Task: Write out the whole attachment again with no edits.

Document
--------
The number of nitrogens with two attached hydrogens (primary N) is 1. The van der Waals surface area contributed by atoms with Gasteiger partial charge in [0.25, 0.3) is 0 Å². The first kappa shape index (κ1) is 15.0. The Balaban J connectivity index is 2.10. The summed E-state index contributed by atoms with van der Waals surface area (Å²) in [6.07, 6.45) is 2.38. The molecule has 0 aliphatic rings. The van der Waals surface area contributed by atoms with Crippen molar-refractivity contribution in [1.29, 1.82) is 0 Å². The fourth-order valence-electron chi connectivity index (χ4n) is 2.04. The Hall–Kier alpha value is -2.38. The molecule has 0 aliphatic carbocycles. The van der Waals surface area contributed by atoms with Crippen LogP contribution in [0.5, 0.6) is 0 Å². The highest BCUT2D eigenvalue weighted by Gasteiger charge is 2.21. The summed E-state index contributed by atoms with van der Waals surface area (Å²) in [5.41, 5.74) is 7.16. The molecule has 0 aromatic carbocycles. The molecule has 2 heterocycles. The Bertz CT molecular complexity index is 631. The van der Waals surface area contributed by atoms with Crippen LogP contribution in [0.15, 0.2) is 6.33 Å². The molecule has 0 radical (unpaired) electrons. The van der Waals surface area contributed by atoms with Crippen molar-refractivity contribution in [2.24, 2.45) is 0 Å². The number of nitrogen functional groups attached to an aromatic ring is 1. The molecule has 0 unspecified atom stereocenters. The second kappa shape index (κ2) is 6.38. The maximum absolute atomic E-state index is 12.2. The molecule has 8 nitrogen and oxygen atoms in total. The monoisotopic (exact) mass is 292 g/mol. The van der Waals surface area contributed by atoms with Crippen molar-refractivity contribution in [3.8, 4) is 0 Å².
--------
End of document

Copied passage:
The number of nitrogens with two attached hydrogens (primary N) is 1. The van der Waals surface area contributed by atoms with Gasteiger partial charge in [0.25, 0.3) is 0 Å². The first kappa shape index (κ1) is 15.0. The Balaban J connectivity index is 2.10. The summed E-state index contributed by atoms with van der Waals surface area (Å²) in [6.07, 6.45) is 2.38. The molecule has 0 aliphatic rings. The van der Waals surface area contributed by atoms with Crippen molar-refractivity contribution in [1.29, 1.82) is 0 Å². The fourth-order valence-electron chi connectivity index (χ4n) is 2.04. The Hall–Kier alpha value is -2.38. The molecule has 0 aliphatic carbocycles. The van der Waals surface area contributed by atoms with Crippen LogP contribution in [0.5, 0.6) is 0 Å². The highest BCUT2D eigenvalue weighted by Gasteiger charge is 2.21. The summed E-state index contributed by atoms with van der Waals surface area (Å²) in [5.41, 5.74) is 7.16. The molecule has 0 aromatic carbocycles. The molecule has 2 heterocycles. The Bertz CT molecular complexity index is 631. The van der Waals surface area contributed by atoms with Crippen LogP contribution in [0.15, 0.2) is 6.33 Å². The molecule has 0 radical (unpaired) electrons. The van der Waals surface area contributed by atoms with Crippen molar-refractivity contribution in [2.24, 2.45) is 0 Å². The number of nitrogen functional groups attached to an aromatic ring is 1. The molecule has 0 unspecified atom stereocenters. The second kappa shape index (κ2) is 6.38. The maximum absolute atomic E-state index is 12.2. The molecule has 8 nitrogen and oxygen atoms in total. The monoisotopic (exact) mass is 292 g/mol. The van der Waals surface area contributed by atoms with Crippen molar-refractivity contribution in [3.8, 4) is 0 Å².